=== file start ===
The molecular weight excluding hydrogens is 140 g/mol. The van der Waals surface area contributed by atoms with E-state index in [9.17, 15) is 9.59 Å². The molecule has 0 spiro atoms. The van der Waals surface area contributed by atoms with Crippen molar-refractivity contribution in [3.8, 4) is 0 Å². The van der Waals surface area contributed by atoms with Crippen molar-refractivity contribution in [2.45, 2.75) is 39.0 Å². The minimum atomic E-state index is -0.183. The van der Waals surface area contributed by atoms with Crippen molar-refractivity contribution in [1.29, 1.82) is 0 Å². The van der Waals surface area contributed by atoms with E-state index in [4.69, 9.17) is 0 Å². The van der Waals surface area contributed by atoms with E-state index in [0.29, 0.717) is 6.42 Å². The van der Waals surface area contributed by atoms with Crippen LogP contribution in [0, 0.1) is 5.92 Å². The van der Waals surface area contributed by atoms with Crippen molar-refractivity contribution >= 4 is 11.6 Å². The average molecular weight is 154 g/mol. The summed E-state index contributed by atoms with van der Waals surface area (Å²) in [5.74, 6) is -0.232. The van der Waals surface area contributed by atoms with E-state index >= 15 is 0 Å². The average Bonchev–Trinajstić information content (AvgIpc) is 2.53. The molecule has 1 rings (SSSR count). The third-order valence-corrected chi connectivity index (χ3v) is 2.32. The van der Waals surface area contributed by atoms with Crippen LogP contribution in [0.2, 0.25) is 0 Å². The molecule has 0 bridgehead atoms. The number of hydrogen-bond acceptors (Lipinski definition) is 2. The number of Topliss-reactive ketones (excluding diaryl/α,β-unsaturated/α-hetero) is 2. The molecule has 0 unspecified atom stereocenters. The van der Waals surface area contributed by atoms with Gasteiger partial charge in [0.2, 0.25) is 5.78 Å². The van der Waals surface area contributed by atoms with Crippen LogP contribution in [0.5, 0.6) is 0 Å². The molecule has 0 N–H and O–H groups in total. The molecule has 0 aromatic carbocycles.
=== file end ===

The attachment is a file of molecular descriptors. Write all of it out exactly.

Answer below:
The molecular weight excluding hydrogens is 140 g/mol. The van der Waals surface area contributed by atoms with E-state index in [9.17, 15) is 9.59 Å². The molecule has 0 spiro atoms. The van der Waals surface area contributed by atoms with Crippen molar-refractivity contribution in [3.8, 4) is 0 Å². The van der Waals surface area contributed by atoms with Crippen molar-refractivity contribution in [2.45, 2.75) is 39.0 Å². The minimum atomic E-state index is -0.183. The van der Waals surface area contributed by atoms with Crippen molar-refractivity contribution in [1.29, 1.82) is 0 Å². The van der Waals surface area contributed by atoms with E-state index in [4.69, 9.17) is 0 Å². The van der Waals surface area contributed by atoms with E-state index in [0.29, 0.717) is 6.42 Å². The van der Waals surface area contributed by atoms with Crippen LogP contribution in [0, 0.1) is 5.92 Å². The van der Waals surface area contributed by atoms with Crippen molar-refractivity contribution >= 4 is 11.6 Å². The average molecular weight is 154 g/mol. The summed E-state index contributed by atoms with van der Waals surface area (Å²) in [5.74, 6) is -0.232. The van der Waals surface area contributed by atoms with E-state index >= 15 is 0 Å². The average Bonchev–Trinajstić information content (AvgIpc) is 2.53. The molecule has 1 rings (SSSR count). The third-order valence-corrected chi connectivity index (χ3v) is 2.32. The van der Waals surface area contributed by atoms with Crippen LogP contribution in [0.2, 0.25) is 0 Å². The molecule has 0 bridgehead atoms. The number of hydrogen-bond acceptors (Lipinski definition) is 2. The number of Topliss-reactive ketones (excluding diaryl/α,β-unsaturated/α-hetero) is 2. The molecule has 0 unspecified atom stereocenters. The van der Waals surface area contributed by atoms with Gasteiger partial charge in [0.2, 0.25) is 5.78 Å². The van der Waals surface area contributed by atoms with Crippen LogP contribution in [0.5, 0.6) is 0 Å². The molecule has 0 N–H and O–H groups in total. The molecule has 0 aromatic carbocycles.